How unrealistic beauty standards on social media can impact self-esteem
Unrealistic beauty standards on social media are widespread. From Instagram to TikTok, what we see on our social feeds is rarely representative of how people really look, a fact that can be easy to forget. Digitally altered images, well-lit videos and face filters are the norm on social media, which means idealized bodies and faces are a standard by which many people measure themselves. While it may feel like harmless scrolling, we still absorb every image we see on social media. Here’s how unrealistic beauty standards on social media are impacting our collective self-esteem and what we can do about it.
The legacy of traditional media
Unrealistic body standards in media are sadly nothing new. From the hourglass figure with a tiny waist that women aspired to during Hollywood’s golden age to the ‘boyish’ skinny figure that was idealized during the 1960s, film and TV has always affected our self-esteem and body confidence by creating a culture of comparison. Research on the TV show Friends, for example, reveals that watching a ten-minute segment of the show has a negative effect on how satisfied young women are with their appearance. The study suggests that “one reason for this may be the very small number of women of average or above-average weight found on TV”.
While social media has certainly increased the diverse and inclusive images we consume on a daily basis, the combination of clever editing and posing, filters and the expectation of always looking polished has unfortunately cemented the link between social media and unrealistic beauty standards. So what can we do to ensure our sense of worth and self esteem stay intact when engaging with social media?
Target toxic beauty advice
The way we use social media, rather than social media itself, is what affects our self esteem. So be very aware of how you’re spending your time on social platforms, and encourage your children and teenagers to do the same. Identifying toxic beauty advice is a great first step to combating any negative impact social media may be having on you or loved ones. In March 2022 a report by the Dove Self-Esteem Project asked more than 1,000 girls aged 10-17 about beauty standards on social media. 1 in 2 girls said toxic beauty advice on social media causes low self-esteem.
According to the Dove Self-Esteem Project report, “Toxic beauty advice normalizes unrealistic beauty standards, promotes potentially harmful beauty practices and suggests the key to self-worth and success is physical ‘perfection".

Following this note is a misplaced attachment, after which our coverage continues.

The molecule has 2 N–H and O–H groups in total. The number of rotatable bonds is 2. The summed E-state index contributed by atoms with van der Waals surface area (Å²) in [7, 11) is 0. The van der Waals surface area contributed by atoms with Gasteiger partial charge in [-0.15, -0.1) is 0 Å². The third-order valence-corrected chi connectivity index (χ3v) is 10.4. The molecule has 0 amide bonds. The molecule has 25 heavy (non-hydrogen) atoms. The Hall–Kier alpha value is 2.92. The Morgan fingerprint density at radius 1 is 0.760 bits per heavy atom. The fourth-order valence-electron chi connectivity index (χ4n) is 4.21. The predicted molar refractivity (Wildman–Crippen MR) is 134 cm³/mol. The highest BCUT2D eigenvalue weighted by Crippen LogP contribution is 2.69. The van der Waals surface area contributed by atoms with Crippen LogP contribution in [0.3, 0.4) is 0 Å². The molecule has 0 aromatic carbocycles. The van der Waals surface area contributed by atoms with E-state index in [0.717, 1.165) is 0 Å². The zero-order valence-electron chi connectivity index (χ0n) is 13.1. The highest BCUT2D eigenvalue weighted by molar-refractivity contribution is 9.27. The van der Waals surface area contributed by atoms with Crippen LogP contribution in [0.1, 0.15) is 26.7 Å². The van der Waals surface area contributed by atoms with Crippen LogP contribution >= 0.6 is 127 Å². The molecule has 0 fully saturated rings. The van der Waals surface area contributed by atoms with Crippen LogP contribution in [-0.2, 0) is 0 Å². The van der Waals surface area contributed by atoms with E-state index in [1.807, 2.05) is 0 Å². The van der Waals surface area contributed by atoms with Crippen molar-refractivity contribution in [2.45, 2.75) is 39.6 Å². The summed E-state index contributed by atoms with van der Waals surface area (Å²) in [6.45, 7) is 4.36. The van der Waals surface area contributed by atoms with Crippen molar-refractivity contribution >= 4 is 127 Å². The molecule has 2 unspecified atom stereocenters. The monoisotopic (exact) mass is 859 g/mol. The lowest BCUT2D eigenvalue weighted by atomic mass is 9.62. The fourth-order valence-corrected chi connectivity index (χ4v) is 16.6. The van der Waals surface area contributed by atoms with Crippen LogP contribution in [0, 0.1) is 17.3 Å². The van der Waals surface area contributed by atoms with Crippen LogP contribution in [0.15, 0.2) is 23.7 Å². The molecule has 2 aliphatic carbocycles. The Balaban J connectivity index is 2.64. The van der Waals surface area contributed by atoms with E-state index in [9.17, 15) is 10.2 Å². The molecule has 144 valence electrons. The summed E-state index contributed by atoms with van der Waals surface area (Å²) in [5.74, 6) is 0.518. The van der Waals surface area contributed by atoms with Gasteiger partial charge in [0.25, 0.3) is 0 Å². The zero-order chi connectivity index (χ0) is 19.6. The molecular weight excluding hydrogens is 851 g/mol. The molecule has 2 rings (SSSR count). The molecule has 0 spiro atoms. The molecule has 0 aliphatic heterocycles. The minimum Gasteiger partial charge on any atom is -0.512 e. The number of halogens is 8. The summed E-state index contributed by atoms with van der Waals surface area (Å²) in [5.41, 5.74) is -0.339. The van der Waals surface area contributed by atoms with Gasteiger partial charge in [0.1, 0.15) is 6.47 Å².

A helpful first step is to learn about how social media can influence body image. Secondly, clean up your feed and be strict about unfollowing accounts and posts that normalize unrealistic beauty standards. Even if you’re not totally sure what makes a post feel unrealistic, err on the side of caution and unfollow any accounts that make you feel bad for any reason. You can always use the mute button if the person you want to unfollow is a friend – if their posts make you feel bad about yourself or the way you look, you simply don’t need to engage.
Hashtags like #Fitspo, which can be great if you’re looking for new workout ideas, can also tip into risky territory, as it can also be associated with diet programs and supplements. The hashtag #Thinspo (which often shows images of extremely thin bodies or shares quotes discouraging eating or promoting cosmetic surgery) is one to avoid entirely, as it can be incredibly damaging to self-worth.
Practice social self-love
While 56% of girls say they can’t live up to the beauty standards projected on social media, it’s worth remembering that unrealistic beauty standards aren’t the only thing you’ll find on social media. You can engage with thousands and thousands of accounts that celebrate diversity when it comes to body image and those that champion women. Seek out posts and people who take part in hobbies or activities you’re interested in – from pottery to stand-up comedy – and fill your feed with content that fills up your self-esteem cup.
Hello, what are you looking for?
When it comes to your body, love the one you're with
Beauty is an all-ages show
Every body is beautiful
Be your beautiful self